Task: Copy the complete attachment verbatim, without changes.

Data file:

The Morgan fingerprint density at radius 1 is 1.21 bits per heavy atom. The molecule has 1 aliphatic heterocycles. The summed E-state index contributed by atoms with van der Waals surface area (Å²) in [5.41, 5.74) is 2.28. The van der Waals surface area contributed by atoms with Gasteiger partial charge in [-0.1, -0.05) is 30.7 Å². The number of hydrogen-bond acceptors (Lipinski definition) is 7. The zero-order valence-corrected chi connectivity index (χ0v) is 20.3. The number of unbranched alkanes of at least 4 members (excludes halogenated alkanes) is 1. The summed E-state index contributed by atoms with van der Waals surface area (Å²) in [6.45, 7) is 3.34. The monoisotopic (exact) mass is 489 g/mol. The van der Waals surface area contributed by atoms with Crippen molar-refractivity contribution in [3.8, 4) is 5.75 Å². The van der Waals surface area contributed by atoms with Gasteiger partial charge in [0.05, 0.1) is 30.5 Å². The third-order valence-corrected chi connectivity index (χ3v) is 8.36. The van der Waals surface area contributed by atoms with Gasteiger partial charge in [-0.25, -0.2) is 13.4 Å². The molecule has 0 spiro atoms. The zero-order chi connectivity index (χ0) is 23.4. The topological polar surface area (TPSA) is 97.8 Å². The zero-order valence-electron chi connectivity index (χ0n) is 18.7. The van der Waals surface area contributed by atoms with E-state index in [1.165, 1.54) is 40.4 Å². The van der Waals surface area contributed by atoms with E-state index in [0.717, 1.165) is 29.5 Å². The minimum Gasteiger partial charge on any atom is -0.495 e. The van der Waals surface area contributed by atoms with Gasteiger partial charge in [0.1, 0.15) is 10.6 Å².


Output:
The Morgan fingerprint density at radius 1 is 1.21 bits per heavy atom. The molecule has 1 aliphatic heterocycles. The summed E-state index contributed by atoms with van der Waals surface area (Å²) in [5.41, 5.74) is 2.28. The van der Waals surface area contributed by atoms with Gasteiger partial charge in [-0.1, -0.05) is 30.7 Å². The number of hydrogen-bond acceptors (Lipinski definition) is 7. The zero-order valence-corrected chi connectivity index (χ0v) is 20.3. The number of unbranched alkanes of at least 4 members (excludes halogenated alkanes) is 1. The summed E-state index contributed by atoms with van der Waals surface area (Å²) in [6.45, 7) is 3.34. The monoisotopic (exact) mass is 489 g/mol. The van der Waals surface area contributed by atoms with Crippen molar-refractivity contribution in [3.8, 4) is 5.75 Å². The van der Waals surface area contributed by atoms with Gasteiger partial charge in [0.05, 0.1) is 30.5 Å². The third-order valence-corrected chi connectivity index (χ3v) is 8.36. The van der Waals surface area contributed by atoms with Gasteiger partial charge in [-0.25, -0.2) is 13.4 Å². The molecule has 0 spiro atoms. The zero-order chi connectivity index (χ0) is 23.4. The topological polar surface area (TPSA) is 97.8 Å². The zero-order valence-electron chi connectivity index (χ0n) is 18.7. The van der Waals surface area contributed by atoms with E-state index in [1.165, 1.54) is 40.4 Å². The van der Waals surface area contributed by atoms with E-state index in [0.717, 1.165) is 29.5 Å². The minimum Gasteiger partial charge on any atom is -0.495 e. The van der Waals surface area contributed by atoms with Gasteiger partial charge in [0.1, 0.15) is 10.6 Å².